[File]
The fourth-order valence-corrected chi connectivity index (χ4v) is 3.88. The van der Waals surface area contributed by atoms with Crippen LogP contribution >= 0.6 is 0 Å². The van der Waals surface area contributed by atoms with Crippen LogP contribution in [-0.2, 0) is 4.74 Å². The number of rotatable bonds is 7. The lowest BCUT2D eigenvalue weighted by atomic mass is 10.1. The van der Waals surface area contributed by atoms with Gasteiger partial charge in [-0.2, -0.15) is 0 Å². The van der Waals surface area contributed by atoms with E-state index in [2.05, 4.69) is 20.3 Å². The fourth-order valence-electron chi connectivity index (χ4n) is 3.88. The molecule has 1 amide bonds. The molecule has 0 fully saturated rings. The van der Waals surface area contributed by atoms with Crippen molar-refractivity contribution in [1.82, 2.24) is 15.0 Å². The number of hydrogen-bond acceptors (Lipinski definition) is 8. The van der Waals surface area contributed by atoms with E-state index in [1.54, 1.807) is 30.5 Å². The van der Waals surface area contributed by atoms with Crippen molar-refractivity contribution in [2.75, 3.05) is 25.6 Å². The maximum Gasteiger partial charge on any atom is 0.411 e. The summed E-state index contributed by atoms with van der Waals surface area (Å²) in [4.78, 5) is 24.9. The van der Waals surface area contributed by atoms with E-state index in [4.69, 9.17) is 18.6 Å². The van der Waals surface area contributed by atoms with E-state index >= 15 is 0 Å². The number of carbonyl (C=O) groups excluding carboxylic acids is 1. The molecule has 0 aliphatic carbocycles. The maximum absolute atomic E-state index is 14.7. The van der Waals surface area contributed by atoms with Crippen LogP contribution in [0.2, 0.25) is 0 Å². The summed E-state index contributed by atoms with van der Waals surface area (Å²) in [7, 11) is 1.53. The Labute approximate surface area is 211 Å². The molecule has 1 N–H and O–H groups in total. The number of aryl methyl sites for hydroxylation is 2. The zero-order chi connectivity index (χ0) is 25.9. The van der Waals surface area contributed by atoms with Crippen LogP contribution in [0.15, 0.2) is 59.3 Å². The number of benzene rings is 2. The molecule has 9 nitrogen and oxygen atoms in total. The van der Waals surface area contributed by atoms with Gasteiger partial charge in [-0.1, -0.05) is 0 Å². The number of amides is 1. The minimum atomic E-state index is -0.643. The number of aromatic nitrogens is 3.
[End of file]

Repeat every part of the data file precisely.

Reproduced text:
The fourth-order valence-corrected chi connectivity index (χ4v) is 3.88. The van der Waals surface area contributed by atoms with Crippen LogP contribution >= 0.6 is 0 Å². The van der Waals surface area contributed by atoms with Crippen LogP contribution in [-0.2, 0) is 4.74 Å². The number of rotatable bonds is 7. The lowest BCUT2D eigenvalue weighted by atomic mass is 10.1. The van der Waals surface area contributed by atoms with Gasteiger partial charge in [-0.2, -0.15) is 0 Å². The van der Waals surface area contributed by atoms with E-state index in [2.05, 4.69) is 20.3 Å². The fourth-order valence-electron chi connectivity index (χ4n) is 3.88. The molecule has 1 amide bonds. The molecule has 0 fully saturated rings. The van der Waals surface area contributed by atoms with Crippen molar-refractivity contribution in [1.82, 2.24) is 15.0 Å². The number of hydrogen-bond acceptors (Lipinski definition) is 8. The van der Waals surface area contributed by atoms with E-state index in [1.54, 1.807) is 30.5 Å². The van der Waals surface area contributed by atoms with Crippen molar-refractivity contribution in [2.75, 3.05) is 25.6 Å². The maximum Gasteiger partial charge on any atom is 0.411 e. The summed E-state index contributed by atoms with van der Waals surface area (Å²) in [4.78, 5) is 24.9. The van der Waals surface area contributed by atoms with E-state index in [4.69, 9.17) is 18.6 Å². The van der Waals surface area contributed by atoms with E-state index >= 15 is 0 Å². The number of carbonyl (C=O) groups excluding carboxylic acids is 1. The molecule has 0 aliphatic carbocycles. The maximum absolute atomic E-state index is 14.7. The van der Waals surface area contributed by atoms with Crippen LogP contribution in [0.2, 0.25) is 0 Å². The summed E-state index contributed by atoms with van der Waals surface area (Å²) in [7, 11) is 1.53. The Labute approximate surface area is 211 Å². The molecule has 1 N–H and O–H groups in total. The number of aryl methyl sites for hydroxylation is 2. The zero-order chi connectivity index (χ0) is 25.9. The van der Waals surface area contributed by atoms with Crippen LogP contribution in [0.15, 0.2) is 59.3 Å². The number of benzene rings is 2. The molecule has 9 nitrogen and oxygen atoms in total. The van der Waals surface area contributed by atoms with Gasteiger partial charge in [-0.1, -0.05) is 0 Å². The number of amides is 1. The minimum atomic E-state index is -0.643. The number of aromatic nitrogens is 3.